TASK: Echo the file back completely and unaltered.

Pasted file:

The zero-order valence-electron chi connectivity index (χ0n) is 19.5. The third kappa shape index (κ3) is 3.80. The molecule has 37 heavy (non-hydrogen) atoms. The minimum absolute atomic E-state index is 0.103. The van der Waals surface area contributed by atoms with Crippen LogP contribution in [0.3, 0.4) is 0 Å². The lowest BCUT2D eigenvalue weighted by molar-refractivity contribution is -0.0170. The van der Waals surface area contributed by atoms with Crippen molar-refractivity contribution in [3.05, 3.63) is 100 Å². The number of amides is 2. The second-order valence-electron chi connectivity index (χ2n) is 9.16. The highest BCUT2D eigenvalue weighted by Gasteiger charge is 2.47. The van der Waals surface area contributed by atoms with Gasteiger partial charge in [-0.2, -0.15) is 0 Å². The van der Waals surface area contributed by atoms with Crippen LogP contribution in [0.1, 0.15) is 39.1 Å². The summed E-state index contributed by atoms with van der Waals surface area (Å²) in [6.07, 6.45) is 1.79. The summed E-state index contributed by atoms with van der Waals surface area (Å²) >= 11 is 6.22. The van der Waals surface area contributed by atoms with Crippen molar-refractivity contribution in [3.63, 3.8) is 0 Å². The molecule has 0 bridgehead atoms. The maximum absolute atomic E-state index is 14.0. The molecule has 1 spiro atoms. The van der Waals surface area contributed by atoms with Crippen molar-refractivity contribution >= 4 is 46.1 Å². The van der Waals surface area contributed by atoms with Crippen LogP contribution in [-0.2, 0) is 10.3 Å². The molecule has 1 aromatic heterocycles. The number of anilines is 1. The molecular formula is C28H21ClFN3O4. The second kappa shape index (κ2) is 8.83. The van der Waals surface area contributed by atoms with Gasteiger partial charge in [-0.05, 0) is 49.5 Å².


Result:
The zero-order valence-electron chi connectivity index (χ0n) is 19.5. The third kappa shape index (κ3) is 3.80. The molecule has 37 heavy (non-hydrogen) atoms. The minimum absolute atomic E-state index is 0.103. The van der Waals surface area contributed by atoms with Crippen LogP contribution in [0.3, 0.4) is 0 Å². The lowest BCUT2D eigenvalue weighted by molar-refractivity contribution is -0.0170. The van der Waals surface area contributed by atoms with Crippen molar-refractivity contribution in [3.05, 3.63) is 100 Å². The number of amides is 2. The second-order valence-electron chi connectivity index (χ2n) is 9.16. The highest BCUT2D eigenvalue weighted by Gasteiger charge is 2.47. The van der Waals surface area contributed by atoms with Gasteiger partial charge in [-0.2, -0.15) is 0 Å². The van der Waals surface area contributed by atoms with Crippen LogP contribution in [0.1, 0.15) is 39.1 Å². The summed E-state index contributed by atoms with van der Waals surface area (Å²) in [6.07, 6.45) is 1.79. The summed E-state index contributed by atoms with van der Waals surface area (Å²) >= 11 is 6.22. The van der Waals surface area contributed by atoms with Crippen molar-refractivity contribution in [3.63, 3.8) is 0 Å². The molecule has 0 bridgehead atoms. The maximum absolute atomic E-state index is 14.0. The molecule has 1 spiro atoms. The van der Waals surface area contributed by atoms with Crippen molar-refractivity contribution >= 4 is 46.1 Å². The van der Waals surface area contributed by atoms with Crippen LogP contribution in [-0.2, 0) is 10.3 Å². The molecule has 1 aromatic heterocycles. The number of anilines is 1. The molecular formula is C28H21ClFN3O4. The second kappa shape index (κ2) is 8.83. The van der Waals surface area contributed by atoms with Gasteiger partial charge in [-0.05, 0) is 49.5 Å².